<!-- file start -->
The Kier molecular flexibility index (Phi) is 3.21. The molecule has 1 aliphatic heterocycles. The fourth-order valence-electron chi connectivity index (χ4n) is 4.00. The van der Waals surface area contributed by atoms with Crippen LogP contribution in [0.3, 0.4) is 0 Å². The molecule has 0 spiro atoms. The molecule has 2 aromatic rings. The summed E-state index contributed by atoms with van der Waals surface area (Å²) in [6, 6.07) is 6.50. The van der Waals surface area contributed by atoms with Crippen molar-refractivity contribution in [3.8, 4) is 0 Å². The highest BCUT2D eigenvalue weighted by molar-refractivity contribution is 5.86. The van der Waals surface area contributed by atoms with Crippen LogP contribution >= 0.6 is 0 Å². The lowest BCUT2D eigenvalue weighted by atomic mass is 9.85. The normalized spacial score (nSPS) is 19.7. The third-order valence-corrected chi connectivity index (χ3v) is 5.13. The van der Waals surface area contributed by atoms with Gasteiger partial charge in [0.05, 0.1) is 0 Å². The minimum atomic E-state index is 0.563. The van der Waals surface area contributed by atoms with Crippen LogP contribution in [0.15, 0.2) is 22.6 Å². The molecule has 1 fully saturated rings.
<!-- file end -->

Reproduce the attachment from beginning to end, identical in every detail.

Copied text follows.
The Kier molecular flexibility index (Phi) is 3.21. The molecule has 1 aliphatic heterocycles. The fourth-order valence-electron chi connectivity index (χ4n) is 4.00. The van der Waals surface area contributed by atoms with Crippen LogP contribution in [0.3, 0.4) is 0 Å². The molecule has 0 spiro atoms. The molecule has 2 aromatic rings. The summed E-state index contributed by atoms with van der Waals surface area (Å²) in [6, 6.07) is 6.50. The van der Waals surface area contributed by atoms with Crippen molar-refractivity contribution in [3.8, 4) is 0 Å². The highest BCUT2D eigenvalue weighted by molar-refractivity contribution is 5.86. The van der Waals surface area contributed by atoms with Crippen LogP contribution >= 0.6 is 0 Å². The lowest BCUT2D eigenvalue weighted by atomic mass is 9.85. The normalized spacial score (nSPS) is 19.7. The third-order valence-corrected chi connectivity index (χ3v) is 5.13. The van der Waals surface area contributed by atoms with Gasteiger partial charge in [0.05, 0.1) is 0 Å². The minimum atomic E-state index is 0.563. The van der Waals surface area contributed by atoms with Crippen LogP contribution in [0.15, 0.2) is 22.6 Å². The molecule has 1 fully saturated rings.